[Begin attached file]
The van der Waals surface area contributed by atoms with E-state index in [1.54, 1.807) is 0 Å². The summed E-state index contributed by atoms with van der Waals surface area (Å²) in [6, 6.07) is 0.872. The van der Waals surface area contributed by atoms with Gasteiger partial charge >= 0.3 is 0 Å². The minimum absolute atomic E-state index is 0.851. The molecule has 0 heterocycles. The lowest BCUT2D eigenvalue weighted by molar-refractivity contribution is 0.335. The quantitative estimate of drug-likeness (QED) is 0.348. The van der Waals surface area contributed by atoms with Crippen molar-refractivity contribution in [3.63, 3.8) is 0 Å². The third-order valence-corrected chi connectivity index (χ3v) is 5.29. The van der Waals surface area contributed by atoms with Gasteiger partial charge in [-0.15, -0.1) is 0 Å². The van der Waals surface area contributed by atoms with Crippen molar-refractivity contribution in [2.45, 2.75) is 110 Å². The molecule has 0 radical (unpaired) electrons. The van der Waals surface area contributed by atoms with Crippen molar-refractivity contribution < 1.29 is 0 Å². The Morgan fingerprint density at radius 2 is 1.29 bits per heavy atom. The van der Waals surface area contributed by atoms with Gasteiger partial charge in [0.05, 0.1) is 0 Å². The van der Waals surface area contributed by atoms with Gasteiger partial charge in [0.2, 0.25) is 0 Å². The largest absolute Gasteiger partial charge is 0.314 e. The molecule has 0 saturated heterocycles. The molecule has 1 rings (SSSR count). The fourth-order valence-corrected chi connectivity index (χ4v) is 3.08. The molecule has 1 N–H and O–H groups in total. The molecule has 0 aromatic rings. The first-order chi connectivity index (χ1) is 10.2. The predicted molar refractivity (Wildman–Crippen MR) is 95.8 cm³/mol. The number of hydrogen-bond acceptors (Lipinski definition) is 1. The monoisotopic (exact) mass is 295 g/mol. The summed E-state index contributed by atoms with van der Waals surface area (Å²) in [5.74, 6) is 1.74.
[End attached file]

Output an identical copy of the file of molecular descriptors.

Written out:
The van der Waals surface area contributed by atoms with E-state index in [1.54, 1.807) is 0 Å². The summed E-state index contributed by atoms with van der Waals surface area (Å²) in [6, 6.07) is 0.872. The van der Waals surface area contributed by atoms with Gasteiger partial charge >= 0.3 is 0 Å². The minimum absolute atomic E-state index is 0.851. The molecule has 0 heterocycles. The lowest BCUT2D eigenvalue weighted by molar-refractivity contribution is 0.335. The quantitative estimate of drug-likeness (QED) is 0.348. The van der Waals surface area contributed by atoms with Crippen molar-refractivity contribution in [3.63, 3.8) is 0 Å². The third-order valence-corrected chi connectivity index (χ3v) is 5.29. The van der Waals surface area contributed by atoms with Gasteiger partial charge in [-0.15, -0.1) is 0 Å². The van der Waals surface area contributed by atoms with Crippen molar-refractivity contribution in [2.45, 2.75) is 110 Å². The molecule has 0 radical (unpaired) electrons. The van der Waals surface area contributed by atoms with Crippen molar-refractivity contribution < 1.29 is 0 Å². The Morgan fingerprint density at radius 2 is 1.29 bits per heavy atom. The van der Waals surface area contributed by atoms with Gasteiger partial charge in [0.05, 0.1) is 0 Å². The van der Waals surface area contributed by atoms with Gasteiger partial charge in [0.2, 0.25) is 0 Å². The largest absolute Gasteiger partial charge is 0.314 e. The molecule has 0 saturated heterocycles. The molecule has 1 rings (SSSR count). The fourth-order valence-corrected chi connectivity index (χ4v) is 3.08. The molecule has 1 N–H and O–H groups in total. The molecule has 0 aromatic rings. The first-order chi connectivity index (χ1) is 10.2. The predicted molar refractivity (Wildman–Crippen MR) is 95.8 cm³/mol. The number of hydrogen-bond acceptors (Lipinski definition) is 1. The monoisotopic (exact) mass is 295 g/mol. The summed E-state index contributed by atoms with van der Waals surface area (Å²) in [5.74, 6) is 1.74.